At the conclusion of weighty sentences he gave time, by a short pause, for the proper impression.


To stated and publick instruction he added familiar visits 21 and personal application, and was careful to improve the opportunities which conversation offered of diffusing and increasing the influence of religion.

By his natural temper he was quick of resentment, but 22 by his established and habitual practice he was gentle, modest, and inoffensive. His tenderness appeared in his attention to children and to the poor. To the poor, while he lived in the family of his friend, he allowed the third part of his annual revenue', though the whole was not a hundred a year; and for children he condescended to lay aside the scholar, the philosopher, and the wit, to write little poems of devotion and systems

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of instruction, adapted to their wants and capacities, from the dawn of reason through its gradations of advance in the morning of life. Every man acquainted with the common principles of human action will look with veneration on the writer who is at one time combating Locke', and at another making a catechism for children in their fourth year. A voluntary descent from the dignity of science is perhaps the hardest lesson that humility can teach 2.

23 As his mind was capacious, his curiosity excursive, and his industry continual, his writings are very numerous and his subjects various. With his theological works I am only enough acquainted to admire his meekness of opposition and his mildness of censure. It was not only in his book but in his mind that orthodoxy was united with charity 3. 24 Of his philosophical pieces his Logick has been received into the universities, and therefore wants no private recommendation *: if he owes part of it to Le Clerc 5 it must be considered that no man who undertakes merely to methodise or illustrate a system pretends to be its author.


In his metaphysical disquisitions it was observed by the late learned Mr. Dyer' that he confounded the idea of space with that of empty space, and did not consider that though space might be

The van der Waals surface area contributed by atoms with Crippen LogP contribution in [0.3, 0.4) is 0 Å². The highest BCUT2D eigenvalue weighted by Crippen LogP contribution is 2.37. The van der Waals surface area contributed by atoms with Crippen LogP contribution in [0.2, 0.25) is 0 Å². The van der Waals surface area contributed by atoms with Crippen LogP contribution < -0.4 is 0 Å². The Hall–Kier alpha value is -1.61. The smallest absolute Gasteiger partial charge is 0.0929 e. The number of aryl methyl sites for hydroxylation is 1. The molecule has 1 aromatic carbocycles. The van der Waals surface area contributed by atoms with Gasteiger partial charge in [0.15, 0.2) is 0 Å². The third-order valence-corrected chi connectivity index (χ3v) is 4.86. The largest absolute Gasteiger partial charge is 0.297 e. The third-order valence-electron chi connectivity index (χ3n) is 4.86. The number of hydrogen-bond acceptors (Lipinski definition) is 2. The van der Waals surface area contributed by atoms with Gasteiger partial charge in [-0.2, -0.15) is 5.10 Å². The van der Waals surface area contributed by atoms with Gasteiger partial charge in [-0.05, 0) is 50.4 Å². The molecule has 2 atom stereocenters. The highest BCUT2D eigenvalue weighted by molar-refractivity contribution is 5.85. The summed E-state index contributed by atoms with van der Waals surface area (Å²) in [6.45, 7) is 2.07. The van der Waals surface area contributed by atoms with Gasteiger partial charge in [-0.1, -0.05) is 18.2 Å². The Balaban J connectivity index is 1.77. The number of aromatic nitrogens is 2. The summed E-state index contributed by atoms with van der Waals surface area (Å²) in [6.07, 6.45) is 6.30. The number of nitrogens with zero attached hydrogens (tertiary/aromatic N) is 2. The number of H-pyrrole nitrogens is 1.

for Children he says: 'I have endeavoured to sink the language to the level of a child's understanding, and yet to keep it, if possible, above contempt.' Eng. Poets, lvi. 199.

I Watts's Philosophical Essays contain 'some remarks on Mr. Locke's Essay on the Human Understanding!

Ante, MILTON, 106, 147.

3 One would think that the princes, the priests, and the people, the learned and the unlearned, the great and the mean, should have all by this time seen the folly and madness of seeking to propagate the truth by the acts of cruelty. . . . Men cannot believe what they will, nor change their religion and their sentiments as they please.' WATTS, The Improvement of the Mind, Part ii. ch. 3, sec. 5.

Queen's College, Oxford, had at this time [1760-4] considerable repu

tation for its logic, and Bentham owned that his tutor gave him out of Sanderson's Logic some materials for correct reasoning. The English logic taught was Watts's, which Bentham always called "Old Women's logic." Bentham's Works, x. 37.

John James wrote from Queen's College in 1778:-'From a careful perusal of Watts and Duncan I hope e'er long to acquire a competent knowledge [of logic], and to be able at least not to be silent in the Hall [at the disputations].' Letters of Radcliffe and James, p. 50.

5 Gibbon, in 1762, described Le Clerc's Bibliothèque Universelle as 'an inexhaustible source of amusement and instruction.' Misc. Works, v. 224.

Samuel Dyer, a member of the Literary Club. Boswell's Johnson, i. 479, iv. II.